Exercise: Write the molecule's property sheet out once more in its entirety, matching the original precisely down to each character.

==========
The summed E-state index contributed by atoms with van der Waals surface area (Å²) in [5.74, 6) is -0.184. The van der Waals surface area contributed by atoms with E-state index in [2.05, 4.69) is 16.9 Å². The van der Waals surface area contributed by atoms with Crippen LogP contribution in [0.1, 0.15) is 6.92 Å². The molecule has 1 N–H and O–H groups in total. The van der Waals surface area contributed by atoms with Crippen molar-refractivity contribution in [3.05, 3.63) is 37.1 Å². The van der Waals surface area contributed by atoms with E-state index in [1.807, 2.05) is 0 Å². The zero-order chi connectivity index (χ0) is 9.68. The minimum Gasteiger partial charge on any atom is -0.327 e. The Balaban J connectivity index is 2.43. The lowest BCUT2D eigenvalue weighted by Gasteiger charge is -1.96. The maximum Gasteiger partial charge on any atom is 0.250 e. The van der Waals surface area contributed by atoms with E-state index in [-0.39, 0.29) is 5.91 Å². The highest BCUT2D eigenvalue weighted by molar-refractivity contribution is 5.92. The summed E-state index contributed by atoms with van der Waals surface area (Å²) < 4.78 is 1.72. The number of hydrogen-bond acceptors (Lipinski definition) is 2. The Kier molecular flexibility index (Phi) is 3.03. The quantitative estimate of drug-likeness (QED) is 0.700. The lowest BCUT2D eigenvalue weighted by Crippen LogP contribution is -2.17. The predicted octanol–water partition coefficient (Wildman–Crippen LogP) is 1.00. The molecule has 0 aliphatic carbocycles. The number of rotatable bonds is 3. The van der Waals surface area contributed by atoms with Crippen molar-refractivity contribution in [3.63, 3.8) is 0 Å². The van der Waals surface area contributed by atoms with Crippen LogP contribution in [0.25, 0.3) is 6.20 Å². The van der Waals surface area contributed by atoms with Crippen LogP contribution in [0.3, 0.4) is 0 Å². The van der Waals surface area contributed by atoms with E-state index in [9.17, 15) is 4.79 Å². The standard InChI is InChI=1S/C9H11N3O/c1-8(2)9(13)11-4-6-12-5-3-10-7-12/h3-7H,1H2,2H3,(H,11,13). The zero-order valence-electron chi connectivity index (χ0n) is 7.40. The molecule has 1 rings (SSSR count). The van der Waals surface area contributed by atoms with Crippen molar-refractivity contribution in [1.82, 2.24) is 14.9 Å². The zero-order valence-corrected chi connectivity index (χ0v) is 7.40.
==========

The summed E-state index contributed by atoms with van der Waals surface area (Å²) in [5.74, 6) is -0.184. The van der Waals surface area contributed by atoms with E-state index in [2.05, 4.69) is 16.9 Å². The van der Waals surface area contributed by atoms with Crippen LogP contribution in [0.1, 0.15) is 6.92 Å². The molecule has 1 N–H and O–H groups in total. The van der Waals surface area contributed by atoms with Crippen molar-refractivity contribution in [3.05, 3.63) is 37.1 Å². The van der Waals surface area contributed by atoms with E-state index in [1.807, 2.05) is 0 Å². The zero-order chi connectivity index (χ0) is 9.68. The minimum Gasteiger partial charge on any atom is -0.327 e. The Balaban J connectivity index is 2.43. The lowest BCUT2D eigenvalue weighted by Gasteiger charge is -1.96. The maximum Gasteiger partial charge on any atom is 0.250 e. The van der Waals surface area contributed by atoms with E-state index in [-0.39, 0.29) is 5.91 Å². The highest BCUT2D eigenvalue weighted by molar-refractivity contribution is 5.92. The summed E-state index contributed by atoms with van der Waals surface area (Å²) < 4.78 is 1.72. The number of hydrogen-bond acceptors (Lipinski definition) is 2. The Kier molecular flexibility index (Phi) is 3.03. The quantitative estimate of drug-likeness (QED) is 0.700. The lowest BCUT2D eigenvalue weighted by Crippen LogP contribution is -2.17. The predicted octanol–water partition coefficient (Wildman–Crippen LogP) is 1.00. The molecule has 0 aliphatic carbocycles. The number of rotatable bonds is 3. The van der Waals surface area contributed by atoms with Crippen molar-refractivity contribution in [3.63, 3.8) is 0 Å². The van der Waals surface area contributed by atoms with Crippen LogP contribution in [0.25, 0.3) is 6.20 Å². The van der Waals surface area contributed by atoms with Crippen LogP contribution in [0.3, 0.4) is 0 Å². The van der Waals surface area contributed by atoms with E-state index in [9.17, 15) is 4.79 Å². The standard InChI is InChI=1S/C9H11N3O/c1-8(2)9(13)11-4-6-12-5-3-10-7-12/h3-7H,1H2,2H3,(H,11,13). The zero-order valence-electron chi connectivity index (χ0n) is 7.40. The molecule has 1 rings (SSSR count). The van der Waals surface area contributed by atoms with Crippen molar-refractivity contribution in [1.82, 2.24) is 14.9 Å². The zero-order valence-corrected chi connectivity index (χ0v) is 7.40.